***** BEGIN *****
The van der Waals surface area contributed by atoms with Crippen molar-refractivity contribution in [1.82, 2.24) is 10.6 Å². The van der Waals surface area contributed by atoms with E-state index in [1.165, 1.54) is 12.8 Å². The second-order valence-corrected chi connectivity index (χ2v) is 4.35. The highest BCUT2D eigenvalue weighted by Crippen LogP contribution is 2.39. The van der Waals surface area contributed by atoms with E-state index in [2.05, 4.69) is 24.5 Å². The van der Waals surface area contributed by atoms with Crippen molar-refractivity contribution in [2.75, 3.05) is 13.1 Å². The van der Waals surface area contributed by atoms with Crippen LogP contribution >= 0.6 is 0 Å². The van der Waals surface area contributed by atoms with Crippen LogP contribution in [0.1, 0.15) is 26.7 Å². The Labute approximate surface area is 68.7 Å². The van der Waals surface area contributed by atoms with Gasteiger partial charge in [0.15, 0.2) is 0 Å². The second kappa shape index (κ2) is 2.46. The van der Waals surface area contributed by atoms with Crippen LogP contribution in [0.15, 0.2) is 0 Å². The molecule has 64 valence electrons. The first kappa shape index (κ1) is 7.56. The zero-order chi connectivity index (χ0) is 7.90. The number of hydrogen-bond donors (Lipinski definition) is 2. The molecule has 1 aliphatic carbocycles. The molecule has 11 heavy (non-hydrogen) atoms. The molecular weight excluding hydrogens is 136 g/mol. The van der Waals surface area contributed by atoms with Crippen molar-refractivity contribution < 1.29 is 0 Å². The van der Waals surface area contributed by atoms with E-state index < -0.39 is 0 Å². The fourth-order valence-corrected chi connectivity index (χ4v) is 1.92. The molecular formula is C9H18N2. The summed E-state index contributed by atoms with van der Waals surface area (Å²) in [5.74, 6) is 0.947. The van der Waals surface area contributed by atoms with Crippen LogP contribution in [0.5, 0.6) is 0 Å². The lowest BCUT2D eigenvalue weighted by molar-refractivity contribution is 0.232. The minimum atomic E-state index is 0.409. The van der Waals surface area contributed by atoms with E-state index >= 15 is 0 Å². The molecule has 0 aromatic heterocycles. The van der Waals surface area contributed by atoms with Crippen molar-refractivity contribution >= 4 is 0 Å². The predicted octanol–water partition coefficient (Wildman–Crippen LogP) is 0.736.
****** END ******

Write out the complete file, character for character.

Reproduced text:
The van der Waals surface area contributed by atoms with Crippen molar-refractivity contribution in [1.82, 2.24) is 10.6 Å². The van der Waals surface area contributed by atoms with E-state index in [1.165, 1.54) is 12.8 Å². The second-order valence-corrected chi connectivity index (χ2v) is 4.35. The highest BCUT2D eigenvalue weighted by Crippen LogP contribution is 2.39. The van der Waals surface area contributed by atoms with E-state index in [2.05, 4.69) is 24.5 Å². The van der Waals surface area contributed by atoms with Crippen molar-refractivity contribution in [2.75, 3.05) is 13.1 Å². The van der Waals surface area contributed by atoms with Crippen LogP contribution >= 0.6 is 0 Å². The van der Waals surface area contributed by atoms with Crippen LogP contribution in [0.1, 0.15) is 26.7 Å². The Labute approximate surface area is 68.7 Å². The van der Waals surface area contributed by atoms with Gasteiger partial charge in [0.15, 0.2) is 0 Å². The second kappa shape index (κ2) is 2.46. The van der Waals surface area contributed by atoms with Crippen LogP contribution in [0.15, 0.2) is 0 Å². The molecule has 64 valence electrons. The first kappa shape index (κ1) is 7.56. The zero-order chi connectivity index (χ0) is 7.90. The number of hydrogen-bond donors (Lipinski definition) is 2. The molecule has 1 aliphatic carbocycles. The molecule has 11 heavy (non-hydrogen) atoms. The molecular weight excluding hydrogens is 136 g/mol. The van der Waals surface area contributed by atoms with Crippen molar-refractivity contribution < 1.29 is 0 Å². The van der Waals surface area contributed by atoms with E-state index < -0.39 is 0 Å². The fourth-order valence-corrected chi connectivity index (χ4v) is 1.92. The molecular formula is C9H18N2. The summed E-state index contributed by atoms with van der Waals surface area (Å²) in [5.74, 6) is 0.947. The van der Waals surface area contributed by atoms with Crippen LogP contribution in [0.5, 0.6) is 0 Å². The lowest BCUT2D eigenvalue weighted by molar-refractivity contribution is 0.232. The minimum atomic E-state index is 0.409. The van der Waals surface area contributed by atoms with E-state index >= 15 is 0 Å². The molecule has 0 aromatic heterocycles. The van der Waals surface area contributed by atoms with Crippen molar-refractivity contribution >= 4 is 0 Å². The predicted octanol–water partition coefficient (Wildman–Crippen LogP) is 0.736.